Carbohydrates represent a primary source of energy for the body. They help power the brain, heart, kidneys, muscles, and central nervous system. A diet that is carbohydrate-deficient may result in constipation, fatigue, headaches, and other physical symptoms.
Clearly, there’s a lot to like about carbohydrates. Yet a diet that features too much fiber, starch, sugar, and other carbohydrates may do more harm than good, particularly for those who want to live as long as possible. To better understand why this may be the case, let’s consider a recent study published by The Lancet, a peer-reviewed medical journal.
Study researchers examined the relationship between macronutrients and cardiovascular disease among individuals across 18 countries. One of the key findings was that high carbohydrate intake was frequently associated with higher risk of overall mortality. Comparatively, total fat and types of fat were not linked to cardiovascular disease, cardiovascular disease mortality, or myocardial infarction. The study also indicated that there was an inverse relationship between saturated fat and stroke.
Ultimately, there is no substitute for a balanced diet. If a person consumes the ideal combination of carbohydrates, fats, and proteins, this individual can increase the likelihood of living a long, healthy life.
Developing a healthy diet sometimes can be difficult. Fortunately, there are many ways to create a diet that ensures an individual receives the right amount of macronutrients day after day.
Now, let’s take a look at four tips to develop a safe, healthy, and effective diet built around macronutrient intake.
Consume the Right Types of Carbohydrates
Bread, rice, pasta, potatoes, and other starchy carbohydrates often represent a staple of everyday meals. However, it may be possible to substitute these starchy carbs with wholegrain alternatives that contain additional fiber and can help a person feel full after eating. If an individual chooses wholegrain carbohydrates over starchy ones, this person can ingest fewer calories without sacrificing his or her optimal carb intake. Avoiding sugar (table sugar, candy, pastries, etc.) is also critical.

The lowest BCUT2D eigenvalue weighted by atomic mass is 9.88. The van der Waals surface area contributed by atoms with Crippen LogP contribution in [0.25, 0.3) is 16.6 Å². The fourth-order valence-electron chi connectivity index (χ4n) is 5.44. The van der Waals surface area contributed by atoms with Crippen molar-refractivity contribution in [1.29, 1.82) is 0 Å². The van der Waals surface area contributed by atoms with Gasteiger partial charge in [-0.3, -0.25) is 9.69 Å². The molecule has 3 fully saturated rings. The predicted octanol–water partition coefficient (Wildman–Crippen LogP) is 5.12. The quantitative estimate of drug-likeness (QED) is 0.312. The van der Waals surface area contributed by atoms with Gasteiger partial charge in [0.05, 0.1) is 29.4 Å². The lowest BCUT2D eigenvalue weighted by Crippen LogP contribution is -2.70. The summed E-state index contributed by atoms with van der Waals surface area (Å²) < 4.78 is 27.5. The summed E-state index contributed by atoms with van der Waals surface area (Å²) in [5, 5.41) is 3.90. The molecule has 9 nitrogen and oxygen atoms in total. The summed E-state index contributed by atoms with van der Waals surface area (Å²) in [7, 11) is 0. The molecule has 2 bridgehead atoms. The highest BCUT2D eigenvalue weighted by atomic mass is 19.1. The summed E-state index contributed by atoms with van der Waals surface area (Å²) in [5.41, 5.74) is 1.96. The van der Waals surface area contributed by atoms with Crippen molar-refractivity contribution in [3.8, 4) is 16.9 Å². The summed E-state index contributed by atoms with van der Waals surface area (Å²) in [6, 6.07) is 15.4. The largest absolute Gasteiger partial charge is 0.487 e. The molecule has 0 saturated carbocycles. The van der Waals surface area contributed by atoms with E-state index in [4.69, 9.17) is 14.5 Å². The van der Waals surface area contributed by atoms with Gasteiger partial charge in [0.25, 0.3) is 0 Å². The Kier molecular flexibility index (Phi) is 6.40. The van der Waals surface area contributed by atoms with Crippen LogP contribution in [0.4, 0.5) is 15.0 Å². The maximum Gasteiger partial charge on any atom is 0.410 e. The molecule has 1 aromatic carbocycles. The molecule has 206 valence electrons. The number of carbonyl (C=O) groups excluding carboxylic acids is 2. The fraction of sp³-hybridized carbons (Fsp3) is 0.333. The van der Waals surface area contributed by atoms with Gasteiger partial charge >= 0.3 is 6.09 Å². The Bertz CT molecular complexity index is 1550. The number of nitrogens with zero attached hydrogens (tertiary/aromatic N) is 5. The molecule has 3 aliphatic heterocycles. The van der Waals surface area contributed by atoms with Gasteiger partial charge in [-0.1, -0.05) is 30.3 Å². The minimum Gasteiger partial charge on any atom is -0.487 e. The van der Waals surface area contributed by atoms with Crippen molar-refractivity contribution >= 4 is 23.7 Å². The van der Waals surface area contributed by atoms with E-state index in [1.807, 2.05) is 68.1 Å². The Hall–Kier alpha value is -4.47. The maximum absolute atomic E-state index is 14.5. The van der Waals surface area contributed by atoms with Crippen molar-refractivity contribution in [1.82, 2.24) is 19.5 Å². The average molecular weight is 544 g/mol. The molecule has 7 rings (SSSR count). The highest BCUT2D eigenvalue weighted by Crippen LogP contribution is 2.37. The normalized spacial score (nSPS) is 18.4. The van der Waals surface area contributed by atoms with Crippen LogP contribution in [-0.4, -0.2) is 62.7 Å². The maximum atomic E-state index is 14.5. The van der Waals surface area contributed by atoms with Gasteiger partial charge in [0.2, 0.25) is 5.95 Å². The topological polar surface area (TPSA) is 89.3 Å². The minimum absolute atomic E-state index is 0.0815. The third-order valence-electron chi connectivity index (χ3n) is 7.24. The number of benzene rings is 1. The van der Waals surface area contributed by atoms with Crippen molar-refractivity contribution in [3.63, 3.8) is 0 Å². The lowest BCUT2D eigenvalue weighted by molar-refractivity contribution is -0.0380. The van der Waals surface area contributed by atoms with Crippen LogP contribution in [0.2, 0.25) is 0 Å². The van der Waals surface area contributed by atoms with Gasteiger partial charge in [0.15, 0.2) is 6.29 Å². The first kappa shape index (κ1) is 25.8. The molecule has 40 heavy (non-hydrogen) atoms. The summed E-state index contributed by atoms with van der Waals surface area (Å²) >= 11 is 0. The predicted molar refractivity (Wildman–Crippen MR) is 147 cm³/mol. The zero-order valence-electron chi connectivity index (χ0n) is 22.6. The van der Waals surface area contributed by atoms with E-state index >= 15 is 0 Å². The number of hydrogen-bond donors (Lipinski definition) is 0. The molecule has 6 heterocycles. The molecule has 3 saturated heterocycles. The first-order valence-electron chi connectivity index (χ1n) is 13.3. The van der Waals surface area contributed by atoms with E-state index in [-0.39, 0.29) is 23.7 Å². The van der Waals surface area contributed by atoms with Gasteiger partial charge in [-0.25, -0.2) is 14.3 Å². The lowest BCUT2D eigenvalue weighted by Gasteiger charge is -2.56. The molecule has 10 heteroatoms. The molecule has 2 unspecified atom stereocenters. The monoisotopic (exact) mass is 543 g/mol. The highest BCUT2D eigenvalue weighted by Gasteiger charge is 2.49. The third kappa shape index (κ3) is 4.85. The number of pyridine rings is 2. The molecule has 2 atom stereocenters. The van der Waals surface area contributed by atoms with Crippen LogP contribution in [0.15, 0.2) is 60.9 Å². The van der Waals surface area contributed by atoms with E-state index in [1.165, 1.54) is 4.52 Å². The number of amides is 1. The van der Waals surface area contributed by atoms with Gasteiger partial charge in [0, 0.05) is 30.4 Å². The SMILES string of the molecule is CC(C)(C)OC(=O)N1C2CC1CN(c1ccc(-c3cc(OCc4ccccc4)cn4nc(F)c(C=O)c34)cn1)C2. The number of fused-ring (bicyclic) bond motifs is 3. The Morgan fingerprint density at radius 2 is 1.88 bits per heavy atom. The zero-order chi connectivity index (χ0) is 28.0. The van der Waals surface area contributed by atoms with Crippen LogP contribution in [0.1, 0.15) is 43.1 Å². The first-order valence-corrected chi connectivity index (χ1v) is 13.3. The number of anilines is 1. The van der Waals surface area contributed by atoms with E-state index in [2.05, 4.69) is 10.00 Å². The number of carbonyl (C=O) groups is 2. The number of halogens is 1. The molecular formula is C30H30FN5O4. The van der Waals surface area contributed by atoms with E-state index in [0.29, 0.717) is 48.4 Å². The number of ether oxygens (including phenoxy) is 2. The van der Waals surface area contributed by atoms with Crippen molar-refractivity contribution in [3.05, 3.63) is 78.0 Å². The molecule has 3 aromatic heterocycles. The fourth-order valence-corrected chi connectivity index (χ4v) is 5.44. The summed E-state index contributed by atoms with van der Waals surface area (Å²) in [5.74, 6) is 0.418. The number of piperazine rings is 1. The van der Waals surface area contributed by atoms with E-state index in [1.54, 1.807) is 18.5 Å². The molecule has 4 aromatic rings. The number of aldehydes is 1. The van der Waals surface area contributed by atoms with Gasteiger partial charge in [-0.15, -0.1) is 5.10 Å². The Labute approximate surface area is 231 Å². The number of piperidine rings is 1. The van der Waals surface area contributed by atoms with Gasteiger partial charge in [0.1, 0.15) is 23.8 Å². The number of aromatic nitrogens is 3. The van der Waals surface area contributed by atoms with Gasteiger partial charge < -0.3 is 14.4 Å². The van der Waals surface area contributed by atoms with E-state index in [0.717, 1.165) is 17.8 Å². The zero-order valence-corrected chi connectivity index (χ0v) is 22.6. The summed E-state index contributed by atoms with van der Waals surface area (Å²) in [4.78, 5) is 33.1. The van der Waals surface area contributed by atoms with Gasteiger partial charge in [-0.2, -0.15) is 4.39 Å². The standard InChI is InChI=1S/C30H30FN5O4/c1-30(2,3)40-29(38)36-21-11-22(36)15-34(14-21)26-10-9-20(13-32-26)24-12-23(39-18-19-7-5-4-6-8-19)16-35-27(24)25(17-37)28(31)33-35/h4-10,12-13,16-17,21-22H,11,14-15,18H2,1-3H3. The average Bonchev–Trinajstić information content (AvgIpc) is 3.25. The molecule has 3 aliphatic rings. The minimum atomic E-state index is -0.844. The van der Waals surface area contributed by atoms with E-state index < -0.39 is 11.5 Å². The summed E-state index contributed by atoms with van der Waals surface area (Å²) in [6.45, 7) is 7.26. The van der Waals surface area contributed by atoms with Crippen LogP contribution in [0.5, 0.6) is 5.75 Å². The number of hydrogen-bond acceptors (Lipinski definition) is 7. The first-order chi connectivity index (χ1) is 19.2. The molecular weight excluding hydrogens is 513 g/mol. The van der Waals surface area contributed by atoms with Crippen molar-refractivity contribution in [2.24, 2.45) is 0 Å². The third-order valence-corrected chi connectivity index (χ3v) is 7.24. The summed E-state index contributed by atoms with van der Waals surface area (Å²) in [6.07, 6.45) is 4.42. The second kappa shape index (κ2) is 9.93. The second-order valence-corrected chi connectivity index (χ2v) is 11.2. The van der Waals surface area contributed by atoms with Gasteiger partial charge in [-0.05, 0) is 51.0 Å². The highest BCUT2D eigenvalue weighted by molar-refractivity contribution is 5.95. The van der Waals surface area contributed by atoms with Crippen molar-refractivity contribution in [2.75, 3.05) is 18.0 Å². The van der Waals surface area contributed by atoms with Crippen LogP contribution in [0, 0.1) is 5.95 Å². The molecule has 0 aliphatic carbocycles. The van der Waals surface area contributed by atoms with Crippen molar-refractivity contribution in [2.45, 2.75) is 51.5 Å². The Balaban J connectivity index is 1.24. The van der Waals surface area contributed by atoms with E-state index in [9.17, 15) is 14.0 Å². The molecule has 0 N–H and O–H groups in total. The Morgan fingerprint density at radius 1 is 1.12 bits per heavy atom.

Enjoy Fruits and Vegetables Every Day
The U.S. Department of Agriculture recommends an average of five fruit and vegetable servings per day; this consists of two fruit and three vegetable servings. Fruits and vegetables are loaded with antioxidants, fiber, minerals, and vitamins that help protect the body against chronic disease. Therefore, fruits and vegetables can play important roles in helping people consistently ward off disease and infection.
Limit Daily Saturated Fat Intake
Saturated fats commonly are found in biscuits, cakes, cheeses, and dairy products made from whole or reduced-fat milk. On average, the American Heart Association (AHA) recommends an individual ingest 5% to 6% of his or her daily calories from saturated fat. If a person consumes too much saturated fat, the risk of high blood cholesterol increases, AHA notes. Thus, an individual should try to keep his or her saturated fat levels in check. When saturated fats are included in the diet, they should come from grass-fed sources.
Add Bovine Colostrum to Your Diet
Bovine colostrum has been shown to help balance and maintain immune function, as well as safeguard and heal the gastrointestinal (GI) and stomach lining. With daily bovine colostrum supplementation, an individual may be able to improve immune response, combat leaky gut syndrome (LGS), and avoid systemic inflammation that contributes to autoimmune and chronic health conditions.
Use the aforementioned tips to enhance your diet and get the macronutrients your body needs for optimal health.